A Portuguese nobleman named Duarte Coelho built this church, originally a chapel, as an act of gratitude dedicated to the Virgin Mary following his escape from a storm in the South China sea. It was known as the Nossa Senhora da Annunciada (Our Lady of Annunciation). When the chapel’s care was given to the Society of Jesus in 1548, it was further enlarged with a second floor and a bell fry tower added on to it. Once the Dutch took over Malacca, the old church was renamed St. Paul’s Church and was used by the community as the main church until they established a new church now better known as Christ Church Malacca. It further deteriorated unfortunately when the British occupied Malacca in 1824.   

The church is located atop St. Paul’s hill. You’ll have to climb a steep step of stairs to get to this church. Luckily, my mother still has strong legs for this climb. It’s well worth it anyway because while the climb can be hot and humid, it’s bright and breezy at the top. It also gives you a nice view of Malacca from above. 

And just a few walks down St. Paul hill is the Dutch graveyard although I learned from our tour guide that there are more British buried in the place. Since we were just passing by the area on our way to the Fortress, I didn’t get to take any photos. But I found a blog post on this from The Poor Traveler which you can read about.

A Famosa

This Portuguese name means “The Famous” and it is a former fortress found in Malacca. The A Famosa is one of the oldest remaining European architectures in Southeast Asia and the Far East. The picture you see below is the only thing left of the fortress – the Porta de Santiago, a small gate house. The Portuguese built this fortress after they defeated the armies of the Malacca Sultanate.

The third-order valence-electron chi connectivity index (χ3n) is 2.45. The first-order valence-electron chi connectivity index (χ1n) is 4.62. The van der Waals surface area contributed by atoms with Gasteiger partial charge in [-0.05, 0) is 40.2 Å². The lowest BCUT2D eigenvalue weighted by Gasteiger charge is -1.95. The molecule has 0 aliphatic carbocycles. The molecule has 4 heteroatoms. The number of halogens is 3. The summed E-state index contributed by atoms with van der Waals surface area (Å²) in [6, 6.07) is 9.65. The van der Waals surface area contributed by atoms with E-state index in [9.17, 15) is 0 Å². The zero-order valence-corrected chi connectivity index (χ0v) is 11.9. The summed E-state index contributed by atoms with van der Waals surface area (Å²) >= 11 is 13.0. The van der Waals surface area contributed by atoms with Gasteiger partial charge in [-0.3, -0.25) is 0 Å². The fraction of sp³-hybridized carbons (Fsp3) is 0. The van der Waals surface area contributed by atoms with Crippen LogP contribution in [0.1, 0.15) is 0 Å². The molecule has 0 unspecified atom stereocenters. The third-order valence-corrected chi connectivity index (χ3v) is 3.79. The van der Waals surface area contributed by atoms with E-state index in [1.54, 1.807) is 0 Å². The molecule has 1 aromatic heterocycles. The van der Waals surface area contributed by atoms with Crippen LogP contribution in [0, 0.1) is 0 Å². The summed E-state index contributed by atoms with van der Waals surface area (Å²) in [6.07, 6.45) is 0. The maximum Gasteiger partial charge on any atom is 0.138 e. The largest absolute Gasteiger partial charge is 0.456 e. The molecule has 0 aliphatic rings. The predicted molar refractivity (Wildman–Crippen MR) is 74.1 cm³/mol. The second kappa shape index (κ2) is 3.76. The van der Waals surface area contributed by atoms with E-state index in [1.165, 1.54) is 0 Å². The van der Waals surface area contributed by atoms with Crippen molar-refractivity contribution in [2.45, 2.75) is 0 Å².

Afonso de Albuquerque led the attack and was the one who thought of building the fortress. At the time, he believed that Malacca was going to be an important port between Portugal and the Spice Route in China. Meanwhile, other Portuguese were also establishing friendly ports in Goa, India and Macau, China for ships heading to Ming China and returning back to Portugal.


A Famosa experienced changed of hands twice. Once was in 1641 after the Dutch arrived in Malacca driving the Portuguese away and twice, in the late 18th century when the Dutch surrendered the fortress to the British because they didn’t want it to fall under the hands of Napoleon of France. The English had no plans though of maintaining the fortress and so they ordered its destruction. This building might not be standing now if it weren’t for the intervention of Sir Stamford Raffles, the founder of modern Singapore.

Jonker Walk

After lunch, we continued our Malacca walking tour, by going to Jonker Walk where we also visited a Buddhist Temple and a Hindu Temple which again just proves what a multi-religion country Malaysia is. This part of Malacca reminded me of Haji Lane in Singapore with its rows of vendors selling souvenirs and food.

Our whole day Malacca tour was truly rich filled with historical facts. What stood out the most are the architectures we’ve seen during the earlier part of the tour which was mainly designs by the Dutch. If you like a bit of history and old charm vibe, this whole day Malacca walking tour from Klook should be on your places to visit when in Malaysia! Just make sure to come wearing comfy clothes and shoes.

For this particular trip, I chose to wear my Tango dress which I’m thrilled to say I can now wear comfortably! And by that I mean, my tummy is not trying to bulge out and I can eat without feeling my dress go snug. I wore my Teele wedge sandals too which I was afraid was going to hurt my feet after awhile considering the added height but surprisingly didn’t!

Also apply sunscreen because the sun can be very unforgiving (especially in the afternoon!) and bring water, umbrella and one of those portable battery operated fans too for added relief from the heat.

We might have sweltered from the heat and I might have ended up with a sun burnt back, chest and shoulders (forgot to wear sunscreen!) but overall this was a delightful trip!